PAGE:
While it’s hard to watch “Ant-Man” and not think where the movie could’ve gone, I still had fun watching everything unfold in IMAX 3D – at least that’s what I want to take with me. Certain scenes that shouldn’t work –  like an opening in 1989 at S.H.I.E.L.D.’s Triskelion (geek speak for “headquarters”) where we see a CGI’d actor made to look like a “War of the Roses” era Michael Douglas  (he looks better than 80s Jeff Bridges did in “Tron Legacy”) – succeed, because it broadens the Marvel Cinematic Universe (MCU) with reprising roles for Howard Stark (John Slattery “Iron Man 2”) and the always welcome Peggy Carter (Hayley Atwell, in aging make-up that makes Younger Hank Pym look like a wax figure). It’s an opening that gives the MCU more history, while establishing how Pym fits (or retrofits) into the franchise world. There’s also certain action scenes that work – like when Ant-Man has to go thru an Avenger (Anthony Mackie on your right!) to get to a MacGuffin needed to complete the necessities for the heist – and some that don’t – like the unseen repercussions of a  helicopter nose-diving into a populated residential area.

 

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But, whatever, right? This is another side of the MCU. In both “Avengers” and “Avengers: Age of Ultron” there were heroes dealing with collateral damage and civilian casualties, but “Ant-Man” looks at this superheroing from the perspective of a newbie seeking reconciliation with his daughter. It’s actually dealing with two Ant-Man looking for such reconciliation, it’s just that Pym doesn’t realize how he’s been railroading his daughter until the movie’s third act.

How Hope Van Dyne is portrayed is one of two poor characterizations in “Ant-Man”.  Anyone familiar with the history of The Wasp (Janet Van Dyne, Ant-Man’s sidekick and occasional lover/wife in the comics, both of whom were founding members of the Avengers – again, in the comics), can clearly see that Evangeline Lily’s ‘bangs and bob’ hairdo is obviously resembles Janet – her mother in this movie (seen only in an action flashback, working alongside an even younger Pym, both helmeted, of course), but she remains an inactive presence. Despite Lang needing Hope to teach him how to throw a punch (because he obviously can’t hit like a girl), she is maligned by Pym and the screenwriters – only to be given an “it’s about damn time!” in the one (one of two) end credit stinger scenes that relates to the movie we just viewed instead of the ones to come.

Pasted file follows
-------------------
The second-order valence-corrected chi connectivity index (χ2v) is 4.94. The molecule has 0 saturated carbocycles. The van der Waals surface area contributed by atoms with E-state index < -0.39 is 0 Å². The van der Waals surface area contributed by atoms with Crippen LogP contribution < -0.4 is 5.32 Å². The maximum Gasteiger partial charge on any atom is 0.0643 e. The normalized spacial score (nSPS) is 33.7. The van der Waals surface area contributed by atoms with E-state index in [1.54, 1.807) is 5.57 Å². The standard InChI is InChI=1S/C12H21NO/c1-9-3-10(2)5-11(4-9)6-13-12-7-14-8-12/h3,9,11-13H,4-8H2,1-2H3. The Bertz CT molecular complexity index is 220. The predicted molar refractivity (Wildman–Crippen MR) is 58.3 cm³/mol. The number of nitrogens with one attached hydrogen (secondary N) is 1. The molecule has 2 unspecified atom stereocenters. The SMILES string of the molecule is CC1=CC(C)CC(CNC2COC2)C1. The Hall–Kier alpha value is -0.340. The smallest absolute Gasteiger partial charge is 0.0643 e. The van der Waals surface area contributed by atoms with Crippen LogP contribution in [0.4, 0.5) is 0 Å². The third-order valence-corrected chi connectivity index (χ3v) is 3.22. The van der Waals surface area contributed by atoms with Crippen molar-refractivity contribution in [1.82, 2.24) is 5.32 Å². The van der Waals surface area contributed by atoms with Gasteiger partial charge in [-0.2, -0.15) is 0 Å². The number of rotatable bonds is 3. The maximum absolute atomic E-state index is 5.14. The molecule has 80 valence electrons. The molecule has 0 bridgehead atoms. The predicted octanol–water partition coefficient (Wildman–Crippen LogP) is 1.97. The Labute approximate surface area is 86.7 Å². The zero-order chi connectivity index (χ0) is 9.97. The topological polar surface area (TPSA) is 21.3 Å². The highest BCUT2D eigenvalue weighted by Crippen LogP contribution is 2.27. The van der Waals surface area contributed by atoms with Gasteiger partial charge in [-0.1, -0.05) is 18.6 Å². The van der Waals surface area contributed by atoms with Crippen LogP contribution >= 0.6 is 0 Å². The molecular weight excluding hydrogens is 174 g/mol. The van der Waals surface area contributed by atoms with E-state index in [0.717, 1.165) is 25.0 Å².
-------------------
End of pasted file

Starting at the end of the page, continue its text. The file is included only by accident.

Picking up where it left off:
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The other character that could’ve used a little development is the movie’s baddie. As Darren Cross, Corey Stall is a fine scorned protegé, but we never really see that he and Pym were at one time engaged in a true master and apprentice relationship. What we get instead is more a scorned rival – like Miguel Ferrer’s cocky executive to the senior boss played by Ronny Cox in the original “RoboCop” – instead of an established connection. If that were there, Cross’ intentions would’ve hit Pym on a more emotional level, rather than Pym just getting ticked off that his invention is being used as a weapon. Ultimately, Cross winds up like so many villains in superhero movies, like Iron Monger in “Iron Man” and Green Goblin in Raimi’s “Spider-Man” movies. They started out as suits with dubious motives and suit-up in the third act to duke it out with our hero. At least in this case, we get to see something new in the climactic good guy vs. bad guy fight, what with the two Ant-Man and Yellowjacket zapping back and forth from normal size to microscopic size. It makes the fight visually interesting and adds some legitimate chuckles as the two take their fight to Lang’s daughter’s toy train set  in her bedroom.

I’m down with more Paul Rudd as Ant-Man though, whether he shows up in a sequel or other Marvel movies (I could see the character going the way of the Hulk – who really doesn’t need more solo movies and is better suited in team movies). He brings more charm than smarm and for that I am thankful. We already have RDJ’s Tony Stark, thank you. Next time though I’d like to see more of Lang’s MacGuyer-type resourcefulness in use, allowing the character to usefully combine his cerebral prowess with his super-powered suit.

As mentioned, I saw “Ant-Man” in IMAX 3D. Is it necessary? Nah, but it’s cool and as you’d expect the bigger-than-life quality of the microscopic world lends well to the 3rd dimension. Except for some language (hardly keeps phases the MPAA), this is an entertaining (minor) superhero entry in the MCU – a nice break before everything gets nuts again next May with “Captain America: Civil War”.

 

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RATING: ***